dear mister kaiserThe story of Captain Robert Campbell, a captured British officer who, during World War I, was granted leave to visit his dying mother on the promise that he would return, is a startling, quite unbelievable tale. Dear Mr Kaiser’s Hour Lot Theatre are at pains throughout its retelling to remind us that they aren’t historians and that some of the scenes are imagined for dramatic purposes. At times, for the sake of clarity and emotion however, I wish they were historian and that a more measured account was told.

We first meet James Wintergrove’s Cpt. Campbell as he is being reprimanded for his forty-ninth botched escape attempt by Matthew Jameson’s towering yet surprisingly soft German POW camp commandant. Campbell tackles this role well, his cadence rich and regal along with a defined, recruitment poster physique. This relationship between the two would-be enemies is interesting, both prepared to play cat and mouse forever as long as it keeps them away from the horrors of war. However, the broad nationalistic brushstrokes with which both of the men are drawn are distracting, especially Jameson’s commandant whose German accent and floppy demeanour feel torn straight from a Carry On film rather than real history.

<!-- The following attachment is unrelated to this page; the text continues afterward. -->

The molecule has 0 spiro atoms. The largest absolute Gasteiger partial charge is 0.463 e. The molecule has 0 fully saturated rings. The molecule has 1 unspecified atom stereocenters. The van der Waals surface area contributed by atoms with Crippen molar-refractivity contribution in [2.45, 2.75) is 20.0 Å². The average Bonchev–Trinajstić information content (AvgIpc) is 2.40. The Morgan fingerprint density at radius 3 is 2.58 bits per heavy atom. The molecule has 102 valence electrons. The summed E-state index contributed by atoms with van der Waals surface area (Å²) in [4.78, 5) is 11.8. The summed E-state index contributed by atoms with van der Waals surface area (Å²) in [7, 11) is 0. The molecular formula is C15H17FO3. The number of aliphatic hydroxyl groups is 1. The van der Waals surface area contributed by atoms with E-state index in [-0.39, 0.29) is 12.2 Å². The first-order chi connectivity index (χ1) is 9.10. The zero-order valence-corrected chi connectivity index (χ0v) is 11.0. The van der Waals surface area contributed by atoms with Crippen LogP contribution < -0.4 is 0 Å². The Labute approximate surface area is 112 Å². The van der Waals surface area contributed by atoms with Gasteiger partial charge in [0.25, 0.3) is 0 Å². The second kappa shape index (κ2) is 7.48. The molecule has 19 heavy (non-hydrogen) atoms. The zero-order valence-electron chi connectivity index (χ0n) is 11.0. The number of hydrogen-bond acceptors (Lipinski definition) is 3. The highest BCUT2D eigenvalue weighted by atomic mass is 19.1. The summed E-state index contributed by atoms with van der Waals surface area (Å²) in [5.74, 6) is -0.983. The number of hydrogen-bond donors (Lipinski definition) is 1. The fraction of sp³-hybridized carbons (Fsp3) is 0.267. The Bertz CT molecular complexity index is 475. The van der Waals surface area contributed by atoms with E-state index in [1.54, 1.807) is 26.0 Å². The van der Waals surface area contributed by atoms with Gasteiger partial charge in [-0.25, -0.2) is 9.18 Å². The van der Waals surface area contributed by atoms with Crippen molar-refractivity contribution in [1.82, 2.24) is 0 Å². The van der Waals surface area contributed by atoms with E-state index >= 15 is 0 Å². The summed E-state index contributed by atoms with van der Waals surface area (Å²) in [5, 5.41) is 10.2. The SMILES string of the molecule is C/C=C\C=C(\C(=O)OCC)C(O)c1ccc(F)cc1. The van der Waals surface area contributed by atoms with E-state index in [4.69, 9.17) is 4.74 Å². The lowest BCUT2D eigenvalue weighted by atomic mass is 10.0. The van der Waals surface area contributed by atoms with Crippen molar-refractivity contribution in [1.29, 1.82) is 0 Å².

When Campbell is finally taken pity on, through news of his dying mother overseas, he is granted leave to write a letter to the German Kaiser that quite extraordinarily sets a chain of events in motion allowing him a reprieve of two weeks. The negotiation scenes between the bumbling Wilhelm and Campbell are arguably the high point, intelligently staged by placing the two facing out, together, their negotiations penetrate forward into the audience and tension is certainly palpable. Again, though, accents and repetitive comedy mire momentum, with Wilhelm’s inexplicably English accented son, Willy, repeatedly being called “a little prick” until someone laughs.

Odd choices are made off the stage, too. Rather than utilising sound effects, such as the charging of a train or the distant thud of bombs, various actors beat box and imitate on a microphone at the side of the stage. In the hands of talented verbal contortionists this would be fine, but hearing “pew pew” when we should be hearing the clatter of the trenches is a ridiculous move that further distorts the tension.

Dear Mr Kaiser certainly has an extraordinary tale on his hands, with Campbell’s journey home treated with skilful visuals to emphasise his Homeric feat. It’s just the constant reliance on stereotypes as well as poor soundscaping that make this incredible slice of history even more unbelievable.

Dear Mr Kaiser is at the Bedlam Theatre (Venue 49) until 24 August. For more information and tickets visit the Edinburgh Fringe website.